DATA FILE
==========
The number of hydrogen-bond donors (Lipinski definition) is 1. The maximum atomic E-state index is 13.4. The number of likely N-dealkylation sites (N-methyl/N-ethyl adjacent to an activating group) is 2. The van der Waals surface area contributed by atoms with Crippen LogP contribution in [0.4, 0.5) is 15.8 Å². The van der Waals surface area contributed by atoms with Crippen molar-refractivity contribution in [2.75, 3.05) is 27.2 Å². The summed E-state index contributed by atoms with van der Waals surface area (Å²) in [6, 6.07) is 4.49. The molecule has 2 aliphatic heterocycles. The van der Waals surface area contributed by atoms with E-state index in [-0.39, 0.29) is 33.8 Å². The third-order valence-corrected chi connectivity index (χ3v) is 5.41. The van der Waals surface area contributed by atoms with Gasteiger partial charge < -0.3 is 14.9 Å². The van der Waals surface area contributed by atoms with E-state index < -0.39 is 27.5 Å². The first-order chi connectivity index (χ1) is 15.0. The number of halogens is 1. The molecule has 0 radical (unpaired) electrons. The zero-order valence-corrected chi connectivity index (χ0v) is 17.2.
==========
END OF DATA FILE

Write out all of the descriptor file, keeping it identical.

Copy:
The number of hydrogen-bond donors (Lipinski definition) is 1. The maximum atomic E-state index is 13.4. The number of likely N-dealkylation sites (N-methyl/N-ethyl adjacent to an activating group) is 2. The van der Waals surface area contributed by atoms with Crippen LogP contribution in [0.4, 0.5) is 15.8 Å². The van der Waals surface area contributed by atoms with Crippen molar-refractivity contribution in [2.75, 3.05) is 27.2 Å². The summed E-state index contributed by atoms with van der Waals surface area (Å²) in [6, 6.07) is 4.49. The molecule has 2 aliphatic heterocycles. The van der Waals surface area contributed by atoms with E-state index in [-0.39, 0.29) is 33.8 Å². The third-order valence-corrected chi connectivity index (χ3v) is 5.41. The van der Waals surface area contributed by atoms with Gasteiger partial charge < -0.3 is 14.9 Å². The van der Waals surface area contributed by atoms with E-state index < -0.39 is 27.5 Å². The first-order chi connectivity index (χ1) is 15.0. The number of halogens is 1. The molecule has 0 radical (unpaired) electrons. The zero-order valence-corrected chi connectivity index (χ0v) is 17.2.